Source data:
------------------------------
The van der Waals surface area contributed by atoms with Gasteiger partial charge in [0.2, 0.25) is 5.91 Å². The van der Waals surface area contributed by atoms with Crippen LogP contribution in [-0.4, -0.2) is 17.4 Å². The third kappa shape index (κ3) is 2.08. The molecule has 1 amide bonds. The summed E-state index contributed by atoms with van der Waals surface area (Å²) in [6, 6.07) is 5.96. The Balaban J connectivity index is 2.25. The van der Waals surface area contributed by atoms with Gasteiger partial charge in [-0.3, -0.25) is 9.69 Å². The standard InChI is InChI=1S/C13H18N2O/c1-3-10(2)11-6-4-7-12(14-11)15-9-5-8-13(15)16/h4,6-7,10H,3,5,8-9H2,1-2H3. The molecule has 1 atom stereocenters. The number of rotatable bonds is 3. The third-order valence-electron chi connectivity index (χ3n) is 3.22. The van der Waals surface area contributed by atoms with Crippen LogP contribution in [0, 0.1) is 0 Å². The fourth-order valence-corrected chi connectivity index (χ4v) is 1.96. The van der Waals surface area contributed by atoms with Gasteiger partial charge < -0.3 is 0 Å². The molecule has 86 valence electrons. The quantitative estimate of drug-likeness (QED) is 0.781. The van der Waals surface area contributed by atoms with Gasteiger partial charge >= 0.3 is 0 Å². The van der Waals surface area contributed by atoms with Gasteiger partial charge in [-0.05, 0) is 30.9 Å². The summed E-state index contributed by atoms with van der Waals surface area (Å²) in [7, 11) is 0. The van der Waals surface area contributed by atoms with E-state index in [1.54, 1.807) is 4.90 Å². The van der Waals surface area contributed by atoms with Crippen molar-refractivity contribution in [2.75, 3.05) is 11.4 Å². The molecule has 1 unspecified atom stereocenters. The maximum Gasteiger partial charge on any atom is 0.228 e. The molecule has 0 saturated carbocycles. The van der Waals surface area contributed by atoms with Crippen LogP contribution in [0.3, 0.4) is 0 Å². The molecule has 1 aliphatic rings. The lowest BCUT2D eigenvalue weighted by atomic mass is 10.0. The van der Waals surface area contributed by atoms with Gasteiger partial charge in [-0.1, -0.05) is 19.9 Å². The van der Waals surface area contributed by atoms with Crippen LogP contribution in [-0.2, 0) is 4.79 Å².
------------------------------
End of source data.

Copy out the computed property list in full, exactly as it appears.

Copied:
The van der Waals surface area contributed by atoms with Gasteiger partial charge in [0.2, 0.25) is 5.91 Å². The van der Waals surface area contributed by atoms with Crippen LogP contribution in [-0.4, -0.2) is 17.4 Å². The third kappa shape index (κ3) is 2.08. The molecule has 1 amide bonds. The summed E-state index contributed by atoms with van der Waals surface area (Å²) in [6, 6.07) is 5.96. The Balaban J connectivity index is 2.25. The van der Waals surface area contributed by atoms with Gasteiger partial charge in [-0.3, -0.25) is 9.69 Å². The standard InChI is InChI=1S/C13H18N2O/c1-3-10(2)11-6-4-7-12(14-11)15-9-5-8-13(15)16/h4,6-7,10H,3,5,8-9H2,1-2H3. The molecule has 1 atom stereocenters. The number of rotatable bonds is 3. The third-order valence-electron chi connectivity index (χ3n) is 3.22. The van der Waals surface area contributed by atoms with Crippen LogP contribution in [0, 0.1) is 0 Å². The fourth-order valence-corrected chi connectivity index (χ4v) is 1.96. The van der Waals surface area contributed by atoms with Gasteiger partial charge < -0.3 is 0 Å². The molecule has 86 valence electrons. The quantitative estimate of drug-likeness (QED) is 0.781. The van der Waals surface area contributed by atoms with Gasteiger partial charge >= 0.3 is 0 Å². The van der Waals surface area contributed by atoms with Gasteiger partial charge in [-0.05, 0) is 30.9 Å². The summed E-state index contributed by atoms with van der Waals surface area (Å²) in [7, 11) is 0. The van der Waals surface area contributed by atoms with E-state index in [1.54, 1.807) is 4.90 Å². The van der Waals surface area contributed by atoms with Crippen molar-refractivity contribution in [2.75, 3.05) is 11.4 Å². The molecule has 1 unspecified atom stereocenters. The maximum Gasteiger partial charge on any atom is 0.228 e. The molecule has 0 saturated carbocycles. The van der Waals surface area contributed by atoms with Crippen LogP contribution in [0.3, 0.4) is 0 Å². The molecule has 1 aliphatic rings. The lowest BCUT2D eigenvalue weighted by atomic mass is 10.0. The van der Waals surface area contributed by atoms with Gasteiger partial charge in [-0.1, -0.05) is 19.9 Å². The van der Waals surface area contributed by atoms with Crippen LogP contribution in [-0.2, 0) is 4.79 Å².